Knowing all this, it is not surprising to find that simultaneous injection of tumor cells with thrombin in a model of pulmonary metastasis strongly enhances the number of pulmonary metastases in mice. In line with this, PAR-4–deficient mice, whose platelets fail to respond to thrombin stimulation, show a marked reduction in experimental pulmonary metastasis when injected with melanoma cells.92 Finally, thrombin might act as a growth-stimulatory mediator through its activation of PAR receptors. In addition, it acts as an inducer of angiogenesis, thus further contributing to tumor growth and sustainment.25

Therapy

Even though many aspects of the interaction of platelet receptors and tumor cells still remain incompletely understood, there are some very promising approaches in this field that have shown efficacy in mouse models and, perhaps more importantly, in trials with patients who have malignancies.

The biggest progress has so far been made in the field of P-selectin inhibition by unfractionated heparin or certain low molecular weight heparins. Indeed, it has long been recognized that heparins may have beneficial effects when applied to patients with malignancies.93,94 Because such activities were thought to be an exclusive result of the anticoagulatory capacity of heparin, clinical trials were conducted with the more easily manageable and orally available anticoagulant drug warfarin, a vitamin K antagonist, which, unfortunately, failed to show any clinical benefit for most types of cancer, except for small cell lung cancer.95,96 Rather than merely blocking coagulation, heparins can inhibit the interaction of P-selectin with its natural ligands as heparins possess characteristics similar to natural P-selectin ligands.75 Therefore, a single dose of unfractionated heparin can, at least in murine models of experimental metastasis, effectively attenuate metastasis, a phenomenon that is not dependent on the anticoagulatory qualities of heparin and that is abated in mice lacking P-seletin.43,69,74 Apart from that, heparin has a complex influence on the behavior of malignant cells, which includes the inhibition of heparanases produced by malignant cells, which mediate invasiveness, metastasis, and angiogenesis.97 Whether these characteristics are clinically important in anticancer therapy, especially compared with the well-defined anti–P-selectin activities, remains to be discussed.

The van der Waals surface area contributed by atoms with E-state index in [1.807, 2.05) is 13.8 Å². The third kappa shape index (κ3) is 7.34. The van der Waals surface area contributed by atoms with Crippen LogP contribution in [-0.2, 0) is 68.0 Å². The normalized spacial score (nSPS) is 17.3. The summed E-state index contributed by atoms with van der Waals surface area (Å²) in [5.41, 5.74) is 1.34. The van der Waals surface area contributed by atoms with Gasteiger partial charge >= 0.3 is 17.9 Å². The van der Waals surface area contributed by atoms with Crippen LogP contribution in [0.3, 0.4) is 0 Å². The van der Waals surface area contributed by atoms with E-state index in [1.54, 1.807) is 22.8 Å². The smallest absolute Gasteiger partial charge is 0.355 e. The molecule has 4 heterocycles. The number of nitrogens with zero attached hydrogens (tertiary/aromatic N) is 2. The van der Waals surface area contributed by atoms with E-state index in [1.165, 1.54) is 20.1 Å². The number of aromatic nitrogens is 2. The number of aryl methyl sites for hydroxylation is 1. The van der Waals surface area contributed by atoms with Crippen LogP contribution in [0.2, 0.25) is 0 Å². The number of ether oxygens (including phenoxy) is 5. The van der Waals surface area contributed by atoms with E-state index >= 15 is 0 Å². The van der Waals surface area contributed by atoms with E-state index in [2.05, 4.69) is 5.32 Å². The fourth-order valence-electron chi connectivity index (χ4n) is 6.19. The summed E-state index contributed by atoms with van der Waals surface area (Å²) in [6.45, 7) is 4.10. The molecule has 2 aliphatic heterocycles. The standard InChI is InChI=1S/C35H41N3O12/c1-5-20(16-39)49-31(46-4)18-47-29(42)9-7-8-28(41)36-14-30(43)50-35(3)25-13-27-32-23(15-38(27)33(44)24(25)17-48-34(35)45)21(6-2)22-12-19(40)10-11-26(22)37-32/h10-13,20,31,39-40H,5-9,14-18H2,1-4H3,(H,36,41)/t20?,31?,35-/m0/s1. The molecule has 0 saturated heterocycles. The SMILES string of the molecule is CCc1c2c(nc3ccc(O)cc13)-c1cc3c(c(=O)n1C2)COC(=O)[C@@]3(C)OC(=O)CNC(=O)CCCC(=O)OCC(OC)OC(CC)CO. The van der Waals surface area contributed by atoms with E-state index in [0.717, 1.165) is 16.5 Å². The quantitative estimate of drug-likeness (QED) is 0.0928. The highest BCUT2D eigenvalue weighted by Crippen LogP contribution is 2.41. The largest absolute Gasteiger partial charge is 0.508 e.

Given that unfractionated heparins have a greater risk of causing adverse effects, such as heparin-induced thrombocytopenia, and as they have a poor bioavailability, many low molecular weight heparins, such as tinzaparin, nadroparin, dalteparin, or enoxaparin, have been created by different methods of heparin degradation and are preferentially used in clinical practice. When taking into account a possible application of these low molecular weight heparins in cancer patients, it must be considered that in vitro and in murine experimental metastasis models these drugs have very different capacities for inhibiting P-selectin binding and for attenuation of metastasis. Of the aforementioned pharmaceutics, tinzaparin and nadroparin appear to be potent inhibitors of P-selectin functions. For tinzaparin, this can be explained by the fact that tinzaparin contains more high molecular weight heparin fragments than the other species.98 For nadroparin, the exact mechanism remains to be elucidated.99 Whereas all low molecular weight heparins may be expected to prevent venous thromboembolism associated with malignancy, their putative antimetastatic effect can vary greatly. Of note, fondaparinux, a synthetic heparinoid pentasaccharide that specifically binds to antithrombin, showed no ability to inhibit P-selectin at all.98 This is reflected in metastasis studies in murine models where fondaparinux completely failed to inhibit tumor metastasis.98